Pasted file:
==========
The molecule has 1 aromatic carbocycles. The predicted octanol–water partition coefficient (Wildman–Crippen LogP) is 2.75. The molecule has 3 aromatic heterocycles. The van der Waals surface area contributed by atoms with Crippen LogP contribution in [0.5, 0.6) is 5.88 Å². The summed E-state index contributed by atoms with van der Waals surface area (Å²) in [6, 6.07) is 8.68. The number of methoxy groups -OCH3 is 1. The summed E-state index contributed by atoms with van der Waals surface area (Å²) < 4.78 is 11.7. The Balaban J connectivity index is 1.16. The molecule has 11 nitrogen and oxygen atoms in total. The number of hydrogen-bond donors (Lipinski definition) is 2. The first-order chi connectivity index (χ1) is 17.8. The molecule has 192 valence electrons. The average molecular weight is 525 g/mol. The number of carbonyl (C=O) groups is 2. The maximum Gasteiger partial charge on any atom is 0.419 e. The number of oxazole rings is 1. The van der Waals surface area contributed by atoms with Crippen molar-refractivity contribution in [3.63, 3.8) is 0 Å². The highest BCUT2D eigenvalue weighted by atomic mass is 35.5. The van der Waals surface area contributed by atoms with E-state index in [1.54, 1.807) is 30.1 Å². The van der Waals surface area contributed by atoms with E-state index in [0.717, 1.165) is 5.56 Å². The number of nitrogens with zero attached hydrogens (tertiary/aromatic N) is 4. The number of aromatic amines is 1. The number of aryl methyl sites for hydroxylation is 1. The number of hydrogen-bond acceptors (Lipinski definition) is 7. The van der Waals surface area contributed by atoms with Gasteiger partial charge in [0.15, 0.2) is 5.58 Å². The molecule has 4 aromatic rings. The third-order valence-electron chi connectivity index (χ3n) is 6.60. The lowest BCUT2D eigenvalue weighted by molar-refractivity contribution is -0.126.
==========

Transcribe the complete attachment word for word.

The molecule has 1 aromatic carbocycles. The predicted octanol–water partition coefficient (Wildman–Crippen LogP) is 2.75. The molecule has 3 aromatic heterocycles. The van der Waals surface area contributed by atoms with Crippen LogP contribution in [0.5, 0.6) is 5.88 Å². The summed E-state index contributed by atoms with van der Waals surface area (Å²) in [6, 6.07) is 8.68. The number of methoxy groups -OCH3 is 1. The summed E-state index contributed by atoms with van der Waals surface area (Å²) < 4.78 is 11.7. The Balaban J connectivity index is 1.16. The molecule has 11 nitrogen and oxygen atoms in total. The number of hydrogen-bond donors (Lipinski definition) is 2. The first-order chi connectivity index (χ1) is 17.8. The molecule has 192 valence electrons. The average molecular weight is 525 g/mol. The number of carbonyl (C=O) groups is 2. The maximum Gasteiger partial charge on any atom is 0.419 e. The number of oxazole rings is 1. The van der Waals surface area contributed by atoms with Crippen molar-refractivity contribution in [3.63, 3.8) is 0 Å². The highest BCUT2D eigenvalue weighted by atomic mass is 35.5. The van der Waals surface area contributed by atoms with E-state index in [1.54, 1.807) is 30.1 Å². The van der Waals surface area contributed by atoms with E-state index in [0.717, 1.165) is 5.56 Å². The number of nitrogens with zero attached hydrogens (tertiary/aromatic N) is 4. The number of aromatic amines is 1. The number of aryl methyl sites for hydroxylation is 1. The number of hydrogen-bond acceptors (Lipinski definition) is 7. The van der Waals surface area contributed by atoms with Gasteiger partial charge in [0.15, 0.2) is 5.58 Å². The molecule has 4 aromatic rings. The third-order valence-electron chi connectivity index (χ3n) is 6.60. The lowest BCUT2D eigenvalue weighted by molar-refractivity contribution is -0.126.